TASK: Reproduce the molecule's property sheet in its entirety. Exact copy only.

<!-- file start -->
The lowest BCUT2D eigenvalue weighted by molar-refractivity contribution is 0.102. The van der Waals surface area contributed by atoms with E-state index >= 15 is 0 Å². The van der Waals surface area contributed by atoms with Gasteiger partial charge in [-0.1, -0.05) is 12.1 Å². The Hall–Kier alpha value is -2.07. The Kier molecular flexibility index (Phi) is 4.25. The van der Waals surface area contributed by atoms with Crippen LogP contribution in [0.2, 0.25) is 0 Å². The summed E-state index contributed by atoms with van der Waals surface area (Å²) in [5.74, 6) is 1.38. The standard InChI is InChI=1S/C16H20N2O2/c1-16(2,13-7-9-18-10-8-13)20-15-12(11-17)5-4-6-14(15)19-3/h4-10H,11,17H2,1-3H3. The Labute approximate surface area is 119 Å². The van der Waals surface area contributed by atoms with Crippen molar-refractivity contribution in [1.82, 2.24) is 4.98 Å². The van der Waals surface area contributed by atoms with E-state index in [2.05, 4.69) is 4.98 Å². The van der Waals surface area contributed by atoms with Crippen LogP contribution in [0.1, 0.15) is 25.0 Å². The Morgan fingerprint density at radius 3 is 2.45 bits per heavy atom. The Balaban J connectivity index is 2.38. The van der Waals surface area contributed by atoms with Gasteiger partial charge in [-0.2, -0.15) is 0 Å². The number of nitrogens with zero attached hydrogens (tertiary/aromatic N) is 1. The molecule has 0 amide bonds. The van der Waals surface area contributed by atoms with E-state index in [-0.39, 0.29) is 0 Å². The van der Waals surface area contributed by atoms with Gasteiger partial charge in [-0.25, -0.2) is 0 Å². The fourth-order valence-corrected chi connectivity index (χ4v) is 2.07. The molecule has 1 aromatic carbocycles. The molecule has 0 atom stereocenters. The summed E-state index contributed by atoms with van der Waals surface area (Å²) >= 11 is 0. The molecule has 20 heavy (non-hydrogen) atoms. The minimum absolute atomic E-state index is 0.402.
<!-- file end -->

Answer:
The lowest BCUT2D eigenvalue weighted by molar-refractivity contribution is 0.102. The van der Waals surface area contributed by atoms with E-state index >= 15 is 0 Å². The van der Waals surface area contributed by atoms with Gasteiger partial charge in [-0.1, -0.05) is 12.1 Å². The Hall–Kier alpha value is -2.07. The Kier molecular flexibility index (Phi) is 4.25. The van der Waals surface area contributed by atoms with Crippen LogP contribution in [0.2, 0.25) is 0 Å². The summed E-state index contributed by atoms with van der Waals surface area (Å²) in [5.74, 6) is 1.38. The standard InChI is InChI=1S/C16H20N2O2/c1-16(2,13-7-9-18-10-8-13)20-15-12(11-17)5-4-6-14(15)19-3/h4-10H,11,17H2,1-3H3. The Labute approximate surface area is 119 Å². The van der Waals surface area contributed by atoms with Crippen molar-refractivity contribution in [1.82, 2.24) is 4.98 Å². The van der Waals surface area contributed by atoms with E-state index in [2.05, 4.69) is 4.98 Å². The van der Waals surface area contributed by atoms with Crippen LogP contribution in [0.1, 0.15) is 25.0 Å². The Morgan fingerprint density at radius 3 is 2.45 bits per heavy atom. The Balaban J connectivity index is 2.38. The van der Waals surface area contributed by atoms with Gasteiger partial charge in [-0.2, -0.15) is 0 Å². The number of nitrogens with zero attached hydrogens (tertiary/aromatic N) is 1. The molecule has 0 amide bonds. The van der Waals surface area contributed by atoms with E-state index in [-0.39, 0.29) is 0 Å². The van der Waals surface area contributed by atoms with Gasteiger partial charge in [-0.25, -0.2) is 0 Å². The fourth-order valence-corrected chi connectivity index (χ4v) is 2.07. The molecule has 1 aromatic carbocycles. The molecule has 0 atom stereocenters. The summed E-state index contributed by atoms with van der Waals surface area (Å²) >= 11 is 0. The molecule has 20 heavy (non-hydrogen) atoms. The minimum absolute atomic E-state index is 0.402.